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Cervantes Street by Jaime Manrique
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Cervantes Street (edition 2012)

by Jaime Manrique

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224476,730 (4.6)6
Member:xieouyang
Title:Cervantes Street
Authors:Jaime Manrique
Info:Akashic Books (2012), Paperback, 320 pages
Collections:Your library
Rating:****1/2
Tags:Literature: U.S.

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Cervantes Street by Jaime Manrique

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Brilliant, spellbinding from beginning to end, makes you think you're living in an extension of the universe imagined by Cervantes in Don Quixote.

The book has alternating chapters. Half of them are in the first person by Cervantes and tell his life story from birth to death, focusing on his fleeing from Spain following a bar room brawl, coming to Italy, fighting in the battle of Lepanto, and his time in captivity in Algiers. Many of the elements and characters he encounters are refashioned into Don Quixote, although the persiod when he was in and out of jail and writing his masterpiece basically take place off stage.

The other half of the chapters are primarily by what I believe is a fictional character, Luis Lara, a wealthy aristocrat who befriends Cervantes, ultimately becomes obsessively jealous of him, and writes the famous, false Don Quixote Part II--an unauthorized sequel to Don Quixote that appeared prior to Cervantes own continuation. Luis is fascinating because he feels his greater education and literary background make him superior to Cervantes gutter humor. The final chapter is narrated by Luis's servant--which gives yet another perspective on the entire story.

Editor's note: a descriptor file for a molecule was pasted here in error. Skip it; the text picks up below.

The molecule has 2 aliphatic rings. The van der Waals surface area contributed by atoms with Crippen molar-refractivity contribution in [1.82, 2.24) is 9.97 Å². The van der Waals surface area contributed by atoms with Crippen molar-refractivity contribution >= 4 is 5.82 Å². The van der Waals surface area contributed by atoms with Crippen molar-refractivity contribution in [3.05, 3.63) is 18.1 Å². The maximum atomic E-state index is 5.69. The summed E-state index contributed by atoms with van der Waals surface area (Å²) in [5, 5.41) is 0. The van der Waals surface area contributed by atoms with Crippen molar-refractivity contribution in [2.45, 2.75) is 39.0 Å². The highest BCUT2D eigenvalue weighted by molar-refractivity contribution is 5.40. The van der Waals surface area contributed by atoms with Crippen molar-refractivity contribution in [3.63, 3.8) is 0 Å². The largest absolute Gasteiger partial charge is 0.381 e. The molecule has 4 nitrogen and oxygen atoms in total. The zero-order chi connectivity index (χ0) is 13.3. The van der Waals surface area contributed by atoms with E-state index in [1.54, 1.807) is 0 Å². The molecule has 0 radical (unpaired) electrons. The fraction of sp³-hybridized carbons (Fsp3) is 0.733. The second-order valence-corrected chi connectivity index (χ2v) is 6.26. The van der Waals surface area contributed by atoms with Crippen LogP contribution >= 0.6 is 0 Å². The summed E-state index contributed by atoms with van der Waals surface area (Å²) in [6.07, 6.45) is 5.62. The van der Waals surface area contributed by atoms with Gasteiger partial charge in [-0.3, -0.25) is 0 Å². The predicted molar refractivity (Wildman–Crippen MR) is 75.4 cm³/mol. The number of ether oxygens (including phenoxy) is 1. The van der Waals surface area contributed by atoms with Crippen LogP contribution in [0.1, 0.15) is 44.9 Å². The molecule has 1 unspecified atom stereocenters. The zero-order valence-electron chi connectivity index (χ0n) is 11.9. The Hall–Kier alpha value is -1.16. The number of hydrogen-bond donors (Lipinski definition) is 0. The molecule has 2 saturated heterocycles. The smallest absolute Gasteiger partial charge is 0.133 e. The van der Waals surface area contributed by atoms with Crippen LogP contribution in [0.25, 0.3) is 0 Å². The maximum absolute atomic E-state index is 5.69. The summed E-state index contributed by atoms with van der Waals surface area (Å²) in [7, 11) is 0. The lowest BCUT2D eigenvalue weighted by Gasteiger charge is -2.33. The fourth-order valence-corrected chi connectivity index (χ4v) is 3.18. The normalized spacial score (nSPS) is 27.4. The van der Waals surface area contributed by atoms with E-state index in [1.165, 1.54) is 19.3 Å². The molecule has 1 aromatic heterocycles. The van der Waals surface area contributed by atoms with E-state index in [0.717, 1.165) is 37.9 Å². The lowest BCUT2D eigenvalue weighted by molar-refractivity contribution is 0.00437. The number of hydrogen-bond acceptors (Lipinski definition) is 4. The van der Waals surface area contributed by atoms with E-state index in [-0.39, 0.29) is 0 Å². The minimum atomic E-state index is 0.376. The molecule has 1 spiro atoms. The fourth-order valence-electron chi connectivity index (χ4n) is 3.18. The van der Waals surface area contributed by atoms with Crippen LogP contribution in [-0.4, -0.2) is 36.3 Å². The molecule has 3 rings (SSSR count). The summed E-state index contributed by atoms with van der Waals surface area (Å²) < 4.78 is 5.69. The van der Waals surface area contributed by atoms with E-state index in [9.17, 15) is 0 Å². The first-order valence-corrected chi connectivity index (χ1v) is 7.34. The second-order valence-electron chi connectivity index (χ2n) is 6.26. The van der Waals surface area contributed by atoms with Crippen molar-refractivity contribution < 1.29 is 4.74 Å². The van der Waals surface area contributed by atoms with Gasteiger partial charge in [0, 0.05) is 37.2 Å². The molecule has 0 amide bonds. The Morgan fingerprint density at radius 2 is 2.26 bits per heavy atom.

Cervantes Street can be read as a fast-paced adventure story, a running commentary on Don Quixote, a historical biopic, or an interesting piece of speculative fiction. The writing itself is extremely good and is sprinkled throughout with borrowing from Don Quixote and other Cervantes writing which are woven effortlessly into the original novel itself.

Reading it is sending me right back to Don Quixote for a third time. ( )
  nosajeel | Jun 21, 2014 |
A while back I read a book review where the reviewer said he'd never been able to get past the first few chapters of Don Quijote, but thought that Manrique's book was the right introduction to Cervantes' masterpiece. it piqued my interest, even though I've read Don Quijote several times in my lifetime. I am glad I went ahead and read this book.